Longitudinal melanonychia due to excess melanin is most common in people of African descent. It can also occur with nail trauma, body-wide disease, or nail infections.

The cause of melanonychia can be usually diagnosed by a dermatologist, a physician who specializes in treating skin, hair, and nails.

Finger with melanonychia
Rytis Bernotas / Getty Images  

Nail Trauma

Nail trauma, especially starting on or near the base of the nail, and subungual hematomas, or blood under the nail, are common causes of longitudinal melanonychia.

For example, if you hit your nail with a hammer, it can not only cause a bad bruise from a collection of blood, but also "turn on" melanocytes in the nail bed.

When this happens, melanin will collect in the nail cells, causing blackish or grayish discoloration. This process is a type of melanocyte activation.

It is not unlike how freckles darken when ultraviolet (UV) rays from the sun activate melanocytes in the skin.

Infections

Fungal, viral, or bacterial infections can also cause the streaks. These include:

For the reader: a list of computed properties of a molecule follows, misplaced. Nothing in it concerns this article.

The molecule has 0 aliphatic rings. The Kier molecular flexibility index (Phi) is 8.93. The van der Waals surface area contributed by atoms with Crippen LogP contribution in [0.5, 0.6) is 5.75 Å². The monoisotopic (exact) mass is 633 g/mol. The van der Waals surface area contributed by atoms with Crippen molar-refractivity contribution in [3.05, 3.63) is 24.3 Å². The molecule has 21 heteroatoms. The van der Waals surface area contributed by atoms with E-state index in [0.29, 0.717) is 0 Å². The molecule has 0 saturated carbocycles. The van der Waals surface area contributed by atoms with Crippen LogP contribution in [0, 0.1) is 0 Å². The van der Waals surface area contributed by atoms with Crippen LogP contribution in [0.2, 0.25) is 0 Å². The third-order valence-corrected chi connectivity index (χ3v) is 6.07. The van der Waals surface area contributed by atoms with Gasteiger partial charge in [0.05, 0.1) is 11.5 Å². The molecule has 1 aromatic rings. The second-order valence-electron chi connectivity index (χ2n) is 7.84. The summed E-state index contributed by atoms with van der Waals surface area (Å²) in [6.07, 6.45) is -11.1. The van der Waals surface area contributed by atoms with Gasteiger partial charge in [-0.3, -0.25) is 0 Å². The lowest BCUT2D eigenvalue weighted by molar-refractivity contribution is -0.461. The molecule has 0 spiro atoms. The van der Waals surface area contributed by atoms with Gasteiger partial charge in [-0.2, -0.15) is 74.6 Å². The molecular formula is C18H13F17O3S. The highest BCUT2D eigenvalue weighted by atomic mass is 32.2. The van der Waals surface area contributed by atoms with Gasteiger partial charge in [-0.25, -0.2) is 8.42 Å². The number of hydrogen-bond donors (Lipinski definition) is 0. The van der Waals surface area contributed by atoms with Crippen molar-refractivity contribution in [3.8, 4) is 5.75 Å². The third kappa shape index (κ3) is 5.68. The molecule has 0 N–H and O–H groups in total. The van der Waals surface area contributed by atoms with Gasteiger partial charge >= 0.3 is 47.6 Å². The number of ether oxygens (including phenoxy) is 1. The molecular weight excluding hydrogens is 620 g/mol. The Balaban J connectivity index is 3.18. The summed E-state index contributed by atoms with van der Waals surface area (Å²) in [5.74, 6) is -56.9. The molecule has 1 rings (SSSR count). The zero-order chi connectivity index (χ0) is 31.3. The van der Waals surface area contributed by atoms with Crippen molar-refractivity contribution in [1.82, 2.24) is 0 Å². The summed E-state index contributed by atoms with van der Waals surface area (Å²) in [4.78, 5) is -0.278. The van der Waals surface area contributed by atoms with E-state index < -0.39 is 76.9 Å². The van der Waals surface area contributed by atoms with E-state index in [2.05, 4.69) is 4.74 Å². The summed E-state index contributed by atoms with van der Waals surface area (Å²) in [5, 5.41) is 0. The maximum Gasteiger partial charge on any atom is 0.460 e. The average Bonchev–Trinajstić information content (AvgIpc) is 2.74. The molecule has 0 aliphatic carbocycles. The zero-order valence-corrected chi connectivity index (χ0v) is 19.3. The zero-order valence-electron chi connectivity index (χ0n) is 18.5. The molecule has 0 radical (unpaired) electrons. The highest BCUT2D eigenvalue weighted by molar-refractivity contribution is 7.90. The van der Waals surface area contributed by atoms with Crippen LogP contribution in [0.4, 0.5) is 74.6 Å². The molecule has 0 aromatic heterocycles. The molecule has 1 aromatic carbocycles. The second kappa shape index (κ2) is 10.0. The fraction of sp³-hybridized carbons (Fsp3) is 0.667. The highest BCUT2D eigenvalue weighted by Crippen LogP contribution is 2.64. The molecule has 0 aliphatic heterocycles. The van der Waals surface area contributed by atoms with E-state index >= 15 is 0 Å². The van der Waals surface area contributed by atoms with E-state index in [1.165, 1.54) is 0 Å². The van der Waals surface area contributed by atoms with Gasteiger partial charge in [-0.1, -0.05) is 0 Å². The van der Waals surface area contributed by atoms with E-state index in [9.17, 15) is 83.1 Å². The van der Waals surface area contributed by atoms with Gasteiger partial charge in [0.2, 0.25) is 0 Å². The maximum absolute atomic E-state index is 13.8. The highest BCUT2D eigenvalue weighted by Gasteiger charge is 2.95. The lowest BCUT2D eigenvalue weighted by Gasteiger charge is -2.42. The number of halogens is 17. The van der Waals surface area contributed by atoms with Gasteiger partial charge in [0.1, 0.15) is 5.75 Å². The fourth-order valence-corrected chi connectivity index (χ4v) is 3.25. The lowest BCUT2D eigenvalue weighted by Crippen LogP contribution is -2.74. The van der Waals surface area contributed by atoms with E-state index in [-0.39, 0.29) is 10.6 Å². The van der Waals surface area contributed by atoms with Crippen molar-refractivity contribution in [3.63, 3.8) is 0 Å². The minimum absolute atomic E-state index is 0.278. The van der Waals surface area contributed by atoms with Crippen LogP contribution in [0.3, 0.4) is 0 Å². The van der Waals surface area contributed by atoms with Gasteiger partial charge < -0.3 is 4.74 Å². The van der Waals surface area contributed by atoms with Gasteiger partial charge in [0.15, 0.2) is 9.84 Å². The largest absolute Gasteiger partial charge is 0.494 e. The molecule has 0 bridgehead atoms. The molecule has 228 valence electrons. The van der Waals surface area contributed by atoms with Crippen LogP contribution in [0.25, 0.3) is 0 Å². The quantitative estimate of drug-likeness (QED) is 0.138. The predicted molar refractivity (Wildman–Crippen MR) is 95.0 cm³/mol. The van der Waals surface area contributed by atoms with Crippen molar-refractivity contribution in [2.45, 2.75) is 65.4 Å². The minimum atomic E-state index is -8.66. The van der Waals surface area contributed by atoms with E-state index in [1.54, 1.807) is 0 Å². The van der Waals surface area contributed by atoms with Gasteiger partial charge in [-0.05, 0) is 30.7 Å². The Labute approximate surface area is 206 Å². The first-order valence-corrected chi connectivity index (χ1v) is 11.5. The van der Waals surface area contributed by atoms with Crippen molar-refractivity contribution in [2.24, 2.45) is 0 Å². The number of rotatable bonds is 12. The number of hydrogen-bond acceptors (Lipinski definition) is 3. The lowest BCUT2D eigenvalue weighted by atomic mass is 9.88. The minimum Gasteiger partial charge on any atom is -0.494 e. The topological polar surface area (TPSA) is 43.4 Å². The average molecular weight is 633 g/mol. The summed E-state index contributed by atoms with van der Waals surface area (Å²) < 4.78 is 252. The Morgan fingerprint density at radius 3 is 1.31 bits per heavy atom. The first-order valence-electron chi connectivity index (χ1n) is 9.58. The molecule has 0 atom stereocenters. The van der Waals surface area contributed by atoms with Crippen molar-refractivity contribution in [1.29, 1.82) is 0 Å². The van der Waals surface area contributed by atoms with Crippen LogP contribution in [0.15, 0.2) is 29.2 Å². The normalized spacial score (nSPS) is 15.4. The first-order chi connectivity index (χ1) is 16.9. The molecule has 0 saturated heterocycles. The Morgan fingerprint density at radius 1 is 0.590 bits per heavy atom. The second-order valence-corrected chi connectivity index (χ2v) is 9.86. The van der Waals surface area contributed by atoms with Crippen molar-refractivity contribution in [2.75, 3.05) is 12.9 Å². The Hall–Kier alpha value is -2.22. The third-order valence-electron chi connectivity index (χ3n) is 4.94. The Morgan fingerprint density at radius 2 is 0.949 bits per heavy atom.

• Subungual verruca, a wart under the nail plate that is caused by a virus
  • Onychomycosis, a common fungal nail infection
  • Chronic paronychia, a bacterial or fungal infection occurring where the side of a nail meets the skin

Autoimmune and Skin Conditions

Conditions that affect the skin and nails can cause longitudinal melanonychia. Autoimmune disorders, in which the immune system attacks the body's own tissues, can as well.

These conditions include:

  • Nail psoriasis, an autoimmune disorder that causes nail changes
  • Addison's disease, an insufficiency of the adrenal glands caused by autoimmune disease, cancer, infection, or pituitary tumors (growths in the pituitary gland)
  • Lichen planus, an inflammatory skin condition that may be caused by an autoimmune reaction

Recap

Longitudinal melanonychia from excess melanin can be caused by nail injuries, infections, and autoimmune conditions. It commonly occurs in people of African descent.